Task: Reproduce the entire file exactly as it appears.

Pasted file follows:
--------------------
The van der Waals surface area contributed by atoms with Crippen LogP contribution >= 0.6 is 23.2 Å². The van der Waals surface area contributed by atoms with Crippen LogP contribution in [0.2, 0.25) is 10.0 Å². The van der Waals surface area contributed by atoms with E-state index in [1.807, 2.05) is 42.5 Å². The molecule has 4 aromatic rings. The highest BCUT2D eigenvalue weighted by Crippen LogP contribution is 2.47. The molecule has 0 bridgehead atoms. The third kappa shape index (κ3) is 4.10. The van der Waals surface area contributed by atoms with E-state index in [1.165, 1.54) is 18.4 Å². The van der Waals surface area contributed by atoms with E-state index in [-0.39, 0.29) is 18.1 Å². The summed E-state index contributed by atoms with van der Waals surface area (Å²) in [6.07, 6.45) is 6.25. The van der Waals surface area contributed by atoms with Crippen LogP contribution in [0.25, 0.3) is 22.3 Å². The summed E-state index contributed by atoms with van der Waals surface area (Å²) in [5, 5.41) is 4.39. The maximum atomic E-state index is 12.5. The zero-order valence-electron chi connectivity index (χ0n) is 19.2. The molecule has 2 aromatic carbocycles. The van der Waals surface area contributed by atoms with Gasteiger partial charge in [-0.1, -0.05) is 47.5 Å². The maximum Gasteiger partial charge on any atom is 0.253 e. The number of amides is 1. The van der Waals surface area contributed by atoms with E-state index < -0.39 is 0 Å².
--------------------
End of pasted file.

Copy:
The van der Waals surface area contributed by atoms with Crippen LogP contribution >= 0.6 is 23.2 Å². The van der Waals surface area contributed by atoms with Crippen LogP contribution in [0.2, 0.25) is 10.0 Å². The van der Waals surface area contributed by atoms with E-state index in [1.807, 2.05) is 42.5 Å². The molecule has 4 aromatic rings. The highest BCUT2D eigenvalue weighted by Crippen LogP contribution is 2.47. The molecule has 0 bridgehead atoms. The third kappa shape index (κ3) is 4.10. The van der Waals surface area contributed by atoms with E-state index in [1.165, 1.54) is 18.4 Å². The van der Waals surface area contributed by atoms with E-state index in [-0.39, 0.29) is 18.1 Å². The summed E-state index contributed by atoms with van der Waals surface area (Å²) in [6.07, 6.45) is 6.25. The van der Waals surface area contributed by atoms with Crippen LogP contribution in [0.25, 0.3) is 22.3 Å². The summed E-state index contributed by atoms with van der Waals surface area (Å²) in [5, 5.41) is 4.39. The maximum atomic E-state index is 12.5. The zero-order valence-electron chi connectivity index (χ0n) is 19.2. The molecule has 2 aromatic carbocycles. The van der Waals surface area contributed by atoms with Gasteiger partial charge in [-0.1, -0.05) is 47.5 Å². The maximum Gasteiger partial charge on any atom is 0.253 e. The number of amides is 1. The van der Waals surface area contributed by atoms with E-state index < -0.39 is 0 Å².